Ex-IDF leader helps Israeli firms enter American market

JERUSALEM — Amira Dotan was born in Tel Aviv nine months before the birth of the state of Israel.

As Israel developed and strengthened, Dotan grew into an intelligent, high-profile woman, serving as chief officer of the Israel Defense Force Women's Corps before moving to an active career outside the military.

"Our lives, mine and that of my country, have always mirrored one another," she said. "What was good for Israel was good for me."

More than half a century later, however, she feels a dissonance between herself and her country. "Israel has changed," she said. "It's a different country from that to which I and my generation dedicated our lives. Politically and religiously, the nation has polarized."

As a result, Dotan, too, has changed.

"Like so many women of my generation, I was raised to be a 'good girl' and not make waves," she said. "I was not allowed to wear pants or to swear, as a child, and after school I'd go to music and ballet lessons. On Friday nights we lit Shabbat candles, on Shabbat mornings we went to synagogue, and on Shabbat afternoons we got on the bus and went out to explore our country."

Dotan grew up during the 1950s and '60s, years of austerity in Israel. Dedicated to work for the future of the state, she stayed on in the IDF for 20 years after her mandatory service. The first woman in the IDF to make brigadier-general, she was appointed chief officer of the Women's Corps in 1986.

When she retired from the army in 1987, she sought out further public service. Since 1992, she has headed Operation Independence-Business Network Israel, a nonprofit that helps Israeli companies enter the North American market and North American companies find Israeli partners.

During this past decade, she said, too many Israelis have begun to put their own needs before those of the community. Dotan is convinced what's needed is a return to Jewish values.

"Here, of course, I hit a wall," she said. "In Israel of the 1990s, the ultra-Orthodox establishment claims God and Truth as its own. And if you're not mainline Orthodox in this country, you're branded secular."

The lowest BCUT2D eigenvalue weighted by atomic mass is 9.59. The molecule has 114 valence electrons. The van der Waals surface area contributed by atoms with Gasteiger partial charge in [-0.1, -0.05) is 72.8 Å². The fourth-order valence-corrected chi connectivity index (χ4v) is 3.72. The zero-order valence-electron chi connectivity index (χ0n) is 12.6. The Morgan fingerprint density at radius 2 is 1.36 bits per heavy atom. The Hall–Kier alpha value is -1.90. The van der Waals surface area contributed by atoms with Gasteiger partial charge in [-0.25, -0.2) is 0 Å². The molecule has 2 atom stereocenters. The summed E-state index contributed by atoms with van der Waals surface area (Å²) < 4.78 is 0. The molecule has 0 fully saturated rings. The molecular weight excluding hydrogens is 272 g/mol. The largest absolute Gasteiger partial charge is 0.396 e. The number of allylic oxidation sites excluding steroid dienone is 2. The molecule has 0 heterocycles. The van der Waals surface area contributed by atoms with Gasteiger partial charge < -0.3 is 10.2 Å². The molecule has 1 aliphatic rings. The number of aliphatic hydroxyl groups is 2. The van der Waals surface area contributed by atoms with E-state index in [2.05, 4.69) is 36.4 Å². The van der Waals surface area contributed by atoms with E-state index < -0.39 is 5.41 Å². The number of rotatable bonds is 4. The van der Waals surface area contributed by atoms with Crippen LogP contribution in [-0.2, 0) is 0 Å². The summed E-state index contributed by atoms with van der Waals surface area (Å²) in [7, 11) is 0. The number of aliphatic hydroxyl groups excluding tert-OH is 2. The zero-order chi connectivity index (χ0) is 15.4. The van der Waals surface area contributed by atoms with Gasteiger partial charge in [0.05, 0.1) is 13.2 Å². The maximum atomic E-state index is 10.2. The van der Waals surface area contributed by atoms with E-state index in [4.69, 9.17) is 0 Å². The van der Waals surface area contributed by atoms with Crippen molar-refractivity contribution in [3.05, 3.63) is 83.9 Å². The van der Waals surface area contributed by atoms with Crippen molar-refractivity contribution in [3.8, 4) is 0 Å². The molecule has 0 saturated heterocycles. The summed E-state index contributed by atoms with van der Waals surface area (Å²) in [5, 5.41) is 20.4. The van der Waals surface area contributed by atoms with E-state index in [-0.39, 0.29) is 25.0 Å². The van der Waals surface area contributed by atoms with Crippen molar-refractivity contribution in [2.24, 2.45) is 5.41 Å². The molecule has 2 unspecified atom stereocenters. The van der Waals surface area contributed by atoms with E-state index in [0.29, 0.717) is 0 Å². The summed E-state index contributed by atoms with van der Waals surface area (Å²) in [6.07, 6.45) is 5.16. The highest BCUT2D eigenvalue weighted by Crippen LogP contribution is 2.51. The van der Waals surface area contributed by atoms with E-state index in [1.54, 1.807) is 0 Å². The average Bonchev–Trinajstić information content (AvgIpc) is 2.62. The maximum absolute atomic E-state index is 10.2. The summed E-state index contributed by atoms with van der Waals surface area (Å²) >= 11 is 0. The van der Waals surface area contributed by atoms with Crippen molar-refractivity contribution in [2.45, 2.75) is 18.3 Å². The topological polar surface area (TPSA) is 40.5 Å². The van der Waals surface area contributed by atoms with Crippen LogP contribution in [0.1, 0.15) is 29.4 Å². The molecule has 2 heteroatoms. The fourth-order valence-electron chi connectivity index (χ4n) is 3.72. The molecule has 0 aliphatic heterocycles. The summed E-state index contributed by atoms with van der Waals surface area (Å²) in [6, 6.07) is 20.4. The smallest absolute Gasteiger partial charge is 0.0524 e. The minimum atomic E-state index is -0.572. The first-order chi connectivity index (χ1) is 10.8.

"My own 'official' label, for example, is secular," she said. "But it's inaccurate. I live today the same way I grew up, in a warm Jewish home, with a kosher kitchen, where we celebrate Shabbat and the festivals with great joy. But we do it in our own way, which can include going off in the car."

It wasn't until a decade ago, when Dotan spent three years in the United States as chairwoman of the Zionist Delegation to North America that she discovered she was a Conservative Jew.

"It was a startling experience, a true eye-opener," she said. "For the first time in my life, I saw there are religious answers to Orthodoxy. I realized there's a way to reach out to the hundreds of thousands of non-Orthodox Israelis and allow them to actualize their Judaism."

Dotan has become involved with the Conservative, or Masorti, movement in Israel. She has recently been appointed chair of the board of the Schechter Institute, a graduate school of Jewish studies.

"I want to be a Jew in my own country," she said. . "I want to live a Jewish life according to Jewish values in the way I choose, and I want every Israeli to have both the freedom and the knowledge to make that same choice for themselves."